• Perpetuates dependence
• Obtains money by manipulation
• Controls expenditure
Psychological
• Downgrading accomplishments
• Undermining someone’s worth
• Feeling trapped in the relationship Discriminatory
• Insults based on physical features
• Citing uniqueness as fault

It is important to understand that anyone can be abused, and it is never a victim’s fault. Please report any sign of domestic violence to the appropriate authorities. It is also ur responsibility to help people experiencing domestic violence as some of the are either too afraid or too dependent on the abuser.

Time and time again, we are reminded of the importance of public health interventions as opposed to total reliance on hospital care. Whether it’s the recent surge of non-communicable diseases like diabetes, cancer and hypertension; or epidemic proportions or the ongoing infectious Covid-19 pandemic, a common theme of overwhelming hospitals is evident. Modern healthcare, in understanding of this, has increasingly advocated for preventive approaches to healthcare. High income countries tend to place emphasis on public health intervention as it tends to actually cut down the burden of diseases and healthcare expenditure in the long run.
For example: In the Covid-19 expenditure, Canada allocated about 15% of its total covid funds to screening alone. Screening, though not commonly heard in the news like vaccination, is a very important preventive health practice. It relies on strong evidence based scientific principles and regular research to investigate conditions when it is most likely to occur and in people most susceptible to it. Screening has produced tremendous benefits in modern healthcare; specifically, a decline in most diseases have been recorded with its incorporation.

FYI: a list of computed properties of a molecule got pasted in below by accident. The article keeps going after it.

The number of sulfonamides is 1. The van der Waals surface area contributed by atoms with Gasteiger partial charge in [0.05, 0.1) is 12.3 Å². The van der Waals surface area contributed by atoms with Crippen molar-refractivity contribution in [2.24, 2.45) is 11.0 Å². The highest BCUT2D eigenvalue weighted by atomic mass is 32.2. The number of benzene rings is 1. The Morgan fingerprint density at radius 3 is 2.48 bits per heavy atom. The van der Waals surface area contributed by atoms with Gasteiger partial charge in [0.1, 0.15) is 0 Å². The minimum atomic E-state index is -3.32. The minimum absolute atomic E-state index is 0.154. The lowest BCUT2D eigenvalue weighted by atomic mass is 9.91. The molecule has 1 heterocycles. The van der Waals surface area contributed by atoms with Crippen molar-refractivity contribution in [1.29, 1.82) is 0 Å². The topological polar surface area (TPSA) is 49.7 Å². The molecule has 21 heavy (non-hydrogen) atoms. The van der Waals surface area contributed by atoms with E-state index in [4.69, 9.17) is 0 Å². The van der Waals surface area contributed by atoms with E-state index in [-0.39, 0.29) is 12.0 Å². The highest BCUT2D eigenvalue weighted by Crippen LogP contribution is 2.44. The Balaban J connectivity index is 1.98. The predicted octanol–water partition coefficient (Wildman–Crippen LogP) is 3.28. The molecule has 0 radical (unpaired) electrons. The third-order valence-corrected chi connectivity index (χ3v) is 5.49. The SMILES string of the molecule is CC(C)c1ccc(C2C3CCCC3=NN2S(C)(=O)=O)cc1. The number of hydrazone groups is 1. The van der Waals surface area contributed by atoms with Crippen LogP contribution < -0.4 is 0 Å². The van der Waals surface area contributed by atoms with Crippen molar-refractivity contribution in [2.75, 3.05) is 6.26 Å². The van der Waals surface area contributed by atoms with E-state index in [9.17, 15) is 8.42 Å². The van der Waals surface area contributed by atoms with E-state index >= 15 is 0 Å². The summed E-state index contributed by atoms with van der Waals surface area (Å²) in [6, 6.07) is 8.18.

The success and actualisation of screening, however, requires both a preventive-conscious health system as well as compliance of the population involved.This is why it is important for better education and media coverage on the necessary screening needed by people so as to increase awareness.This is because a woman would likely seek help from a physician when she notices a bloody discharge from her nipple but would neglect an asymptomatic mass she occasionally feels on her breast. When she knows that a mass like that needs to be investigated, she is likely to seek care which would lead to earlier detection and cure of cancer.
Some people may not visit their caregivers due to fear. Hence, it is important that these fears are allayed by the health media as early detection can be the difference between life and death. People should be made to understand that late presentation is always worse than early presentation. Screening ought to be viewed as a form of self care much like vaccination.